The World Health Organization (WHO) is the United Nations specialized agency for health. WHO’s objective is the attainment by all peoples of the highest possible level of health, defined as a state of complete physical, mental and social well-being and not merely the absence of disease or infirmity. Its activities are broadly defined as including essential health interventions; health systems policies and products; and health determinants. Priority areas include: epidemic alert and response; making pregnancy safer; child and adolescent health; surveillance, prevention, and management of chronic, non-communicable diseases (which will include support to the WHO surveillance framework for improving the quality, availability, comparability, and dissemination of relevant data); and tobacco.
All WHO programmes include monitoring and evaluation and work to support countries in identifying indicators, adapting and using data collection tools and reporting on progress. WHO includes the Health Statistics and Informatics department, whose objectives are to work with countries to improve the availability, quality and use of health information at country levels and to strengthen the evidence base at regional and global levels to monitor and reduce inequalities in health. In addition, programme specific departments and regional offices have statistical staff.
The primary functions of the department focused on countries are to support the strengthening of national health information systems, based on an explicit analysis of information needs, to contribute to the strengthening of monitoring and evaluation functions and their integration into the national managerial process; and to coordinate the efforts of partners and countries in the measurement and use of health data, health data management and the evaluation of health information systems. In addition, the department works on norms and standards. For instance, to aid in the strengthening of national health information systems WHO develops concepts, guidelines, classifications (such as the International Statistical Classification of Diseases) and carries out training programmes, including workshops and seminars for countries to promote their application. It also develops and implements methods and tools for global estimates, which are published in the World Health Statistics on a yearly basis. Statistical activities are largely decentralized to regional offices, covering Africa, the Americas, South East Asia, Europe, the eastern mediterannean and the Western Pacific. For contact details see:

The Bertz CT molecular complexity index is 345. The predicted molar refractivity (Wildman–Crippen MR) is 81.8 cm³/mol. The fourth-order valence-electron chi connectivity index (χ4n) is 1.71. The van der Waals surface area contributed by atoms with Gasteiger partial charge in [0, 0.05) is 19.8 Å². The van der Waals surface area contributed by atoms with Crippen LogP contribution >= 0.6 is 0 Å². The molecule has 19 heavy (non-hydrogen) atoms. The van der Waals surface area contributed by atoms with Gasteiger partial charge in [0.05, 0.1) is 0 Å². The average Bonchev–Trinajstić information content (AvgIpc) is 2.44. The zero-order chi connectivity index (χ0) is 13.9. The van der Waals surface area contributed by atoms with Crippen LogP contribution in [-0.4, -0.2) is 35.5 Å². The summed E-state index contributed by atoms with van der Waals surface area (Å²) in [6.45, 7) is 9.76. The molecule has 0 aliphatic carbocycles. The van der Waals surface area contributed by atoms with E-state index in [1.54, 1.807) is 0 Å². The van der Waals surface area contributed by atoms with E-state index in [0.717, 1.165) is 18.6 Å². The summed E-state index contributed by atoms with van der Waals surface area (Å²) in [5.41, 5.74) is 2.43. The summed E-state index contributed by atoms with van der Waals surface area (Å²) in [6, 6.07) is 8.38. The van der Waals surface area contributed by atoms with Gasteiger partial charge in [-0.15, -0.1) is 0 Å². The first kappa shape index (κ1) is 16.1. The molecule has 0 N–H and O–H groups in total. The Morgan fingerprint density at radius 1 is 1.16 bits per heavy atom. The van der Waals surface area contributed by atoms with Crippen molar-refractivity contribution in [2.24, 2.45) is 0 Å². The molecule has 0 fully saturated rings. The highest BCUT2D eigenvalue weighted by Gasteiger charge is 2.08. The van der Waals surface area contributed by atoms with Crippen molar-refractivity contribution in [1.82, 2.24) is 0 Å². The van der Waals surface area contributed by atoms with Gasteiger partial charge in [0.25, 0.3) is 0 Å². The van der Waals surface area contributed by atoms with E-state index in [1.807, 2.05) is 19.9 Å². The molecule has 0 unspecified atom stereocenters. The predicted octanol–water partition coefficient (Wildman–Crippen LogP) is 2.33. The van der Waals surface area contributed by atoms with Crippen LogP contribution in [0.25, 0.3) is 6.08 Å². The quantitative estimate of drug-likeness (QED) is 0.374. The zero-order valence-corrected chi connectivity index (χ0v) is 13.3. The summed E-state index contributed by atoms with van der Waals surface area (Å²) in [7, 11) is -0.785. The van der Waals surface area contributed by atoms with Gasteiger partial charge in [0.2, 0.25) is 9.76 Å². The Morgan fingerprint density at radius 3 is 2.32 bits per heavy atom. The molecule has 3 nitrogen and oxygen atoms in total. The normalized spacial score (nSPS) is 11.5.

WHO also provides the secretariat for the Inter-Secretariat Working Group on Health Statistics. This is a joint working group of United Nations Agencies and country representatives developing a coordinated and integrated agenda for the production of health statistics and agreement on standard definitions, classifications, and methodologies.
Received July 2010